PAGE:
| |   The Sentier Tirepoil starts out gently and flat but builds up quickly to twisting turns over sharp drops.
 

As advertised, it was indeed a nice walk along a rocky lunar terrain that jutted violently into the tranquil sea.  The sun was setting and we wanted to make our way westward to catch its dying rays.  The Sentier Tirepoil was surprisingly built-up, with paved walkway and shiny, stainless steel handrail posts and cables.  We did see the Attention Mort sign but the 1.5 miles that we did walk didn’t exhibit a hint of danger.  After much ups and downs and an encounter with a lone diver practicing his craft (but also taking the time to acknowledge Riot’s thumbs-up encouragement), we found our own promontory on which to rest.  We were hungry and the sun must have already slipped beyond the horizon by then.  

 
 
 
  A lone diver along the way:  It looks like a belly flop but it's not.
  And then there were just the two of us, on a rock somewhere.
 

We had the entire path to ourselves.  The crashing waves provided a perfect backdrop to the start of a beautiful evening.  It was the Fourth of July and we were perched over the Mediterranean Sea.  We tried recalling what we did the last Fourth of July but failed, something we doubted would happen when it came time to recall this one.  The solid rocks beneath us were washed smooth by the centuries of seawater.  Riot recalled an overheard comment Nez’s brother-in-law had made to his son about the cobblestone street of Rothenburg in Germany:  “These rocks have been here for a long time and they will be here long after we’re gone.”  The same was true here on this sliver of land.  But for today, for this brief moment, we were there and Riot turned to watch the remaining glow of the sun bouncing off Nez’s face.

 
  Laughing all the way to the sea:  With a sight like this it’s hard not to be anything but happy.
 

On the way back to Cannes, we stopped by a random town, which turned out to be Juan-les-Pins, for food.  Our path happened upon a happening stretch of town and among the many nightspots and restaurants we decided upon one that served something that looked like bouillabaisse but didn’t have such a dish listed on its menu.  On inquiry, the hostess declared that what we saw was la marmite du pêcheur (literally, fisherman’s pot) and it was “the same thing” as bouillabaisse.  (It wasn’t quite, lacking, at the very least, the fancy way to present and consume a proper bouillabaisse.)  Dinner at Les Arcades was a nice cap to a fun day on the bike.  We even looked like locals with our helmets in tow.  We tried making conversation with the waiter in French, asking for the correct pronunciation of the “Juan” in the town’s name.  It’s pronounced like the French word juin (zhwang) and not the Spanish for Jean.  Interestingly, while les pins came from the pine trees that used to be found around here, no one really knows why the Spanish spelling was chosen for the other part of the town’s name.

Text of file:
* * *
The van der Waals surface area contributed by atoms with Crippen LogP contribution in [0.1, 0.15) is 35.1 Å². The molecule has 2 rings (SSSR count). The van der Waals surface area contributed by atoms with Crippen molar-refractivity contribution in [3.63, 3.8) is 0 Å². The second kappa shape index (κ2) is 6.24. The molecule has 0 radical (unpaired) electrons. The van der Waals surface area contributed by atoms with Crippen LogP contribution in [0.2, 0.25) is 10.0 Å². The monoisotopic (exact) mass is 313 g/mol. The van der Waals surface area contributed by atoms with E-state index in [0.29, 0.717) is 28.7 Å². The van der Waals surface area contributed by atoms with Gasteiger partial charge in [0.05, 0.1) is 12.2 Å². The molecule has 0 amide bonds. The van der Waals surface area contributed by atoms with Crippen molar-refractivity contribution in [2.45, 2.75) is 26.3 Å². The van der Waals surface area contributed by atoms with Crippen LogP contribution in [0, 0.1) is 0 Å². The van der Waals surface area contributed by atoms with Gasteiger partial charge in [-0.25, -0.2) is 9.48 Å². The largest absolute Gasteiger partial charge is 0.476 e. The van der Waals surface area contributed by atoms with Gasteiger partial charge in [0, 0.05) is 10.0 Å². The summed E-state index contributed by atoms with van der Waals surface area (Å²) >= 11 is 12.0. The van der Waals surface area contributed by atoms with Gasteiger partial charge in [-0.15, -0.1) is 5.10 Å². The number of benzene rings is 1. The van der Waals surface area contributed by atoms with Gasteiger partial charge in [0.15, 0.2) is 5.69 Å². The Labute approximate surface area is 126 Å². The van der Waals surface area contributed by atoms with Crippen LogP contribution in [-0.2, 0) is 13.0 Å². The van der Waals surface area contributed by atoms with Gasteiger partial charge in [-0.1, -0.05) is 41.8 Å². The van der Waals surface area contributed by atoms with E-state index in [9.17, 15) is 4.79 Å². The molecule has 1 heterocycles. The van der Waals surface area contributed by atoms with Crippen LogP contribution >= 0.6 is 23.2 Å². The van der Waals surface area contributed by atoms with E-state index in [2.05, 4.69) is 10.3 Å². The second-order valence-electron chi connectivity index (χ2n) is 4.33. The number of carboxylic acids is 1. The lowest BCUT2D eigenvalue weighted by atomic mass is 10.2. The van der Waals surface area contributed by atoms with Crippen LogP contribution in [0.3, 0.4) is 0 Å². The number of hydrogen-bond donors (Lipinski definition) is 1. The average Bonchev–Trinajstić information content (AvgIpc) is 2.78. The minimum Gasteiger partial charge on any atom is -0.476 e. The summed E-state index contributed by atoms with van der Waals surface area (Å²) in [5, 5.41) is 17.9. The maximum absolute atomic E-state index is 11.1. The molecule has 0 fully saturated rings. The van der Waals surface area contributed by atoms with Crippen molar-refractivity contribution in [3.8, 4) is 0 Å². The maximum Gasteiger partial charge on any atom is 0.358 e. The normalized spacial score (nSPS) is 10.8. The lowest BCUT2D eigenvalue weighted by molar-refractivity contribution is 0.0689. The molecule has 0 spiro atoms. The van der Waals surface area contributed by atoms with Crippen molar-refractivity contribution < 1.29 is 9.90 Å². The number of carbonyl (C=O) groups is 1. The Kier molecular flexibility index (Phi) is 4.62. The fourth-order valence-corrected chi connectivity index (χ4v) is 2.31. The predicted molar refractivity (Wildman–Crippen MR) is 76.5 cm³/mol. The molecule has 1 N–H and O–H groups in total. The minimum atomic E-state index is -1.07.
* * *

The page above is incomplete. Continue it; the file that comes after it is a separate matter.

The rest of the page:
Two of us riding nowhere:  Motoring through the coast of Cap dAntibes.
(Catch a glimpse of Nez filming from the back.)
 
 

Afterward, we hugged the coast for as long as we could and hoped to see darkness when looking in the rear view mirrors for cars.  It was mostly just us for long stretches of the small seaside road, which we thought would take us straight onto La Croisette in Cannes.  But then the road ended and we quickly found ourselves on the expressway again with fast cars and, at this time of night, a constant, frontal cold breeze.  Yet, before too long we were back in Cannes and in front of our hotel.  We made sure to secure our scooter to a “fixed point” because of “many steals,” as the rental representative had repeatedly reminded us.  We also made sure to park it away from any storefront that would use the sidewalk for business in the morning to avoid the ire of its owner.  Having done so, we simply crashed on the welcoming bed.

 
DAYS   
Day 1
 
Day 2
 
Day 3
 
 
Day 5
 
Day 6
 
Day 7
 
Day 8
 
 
Dine Cote dAzur
 
Sleep Cote dAzur
 
A Matter of Numbers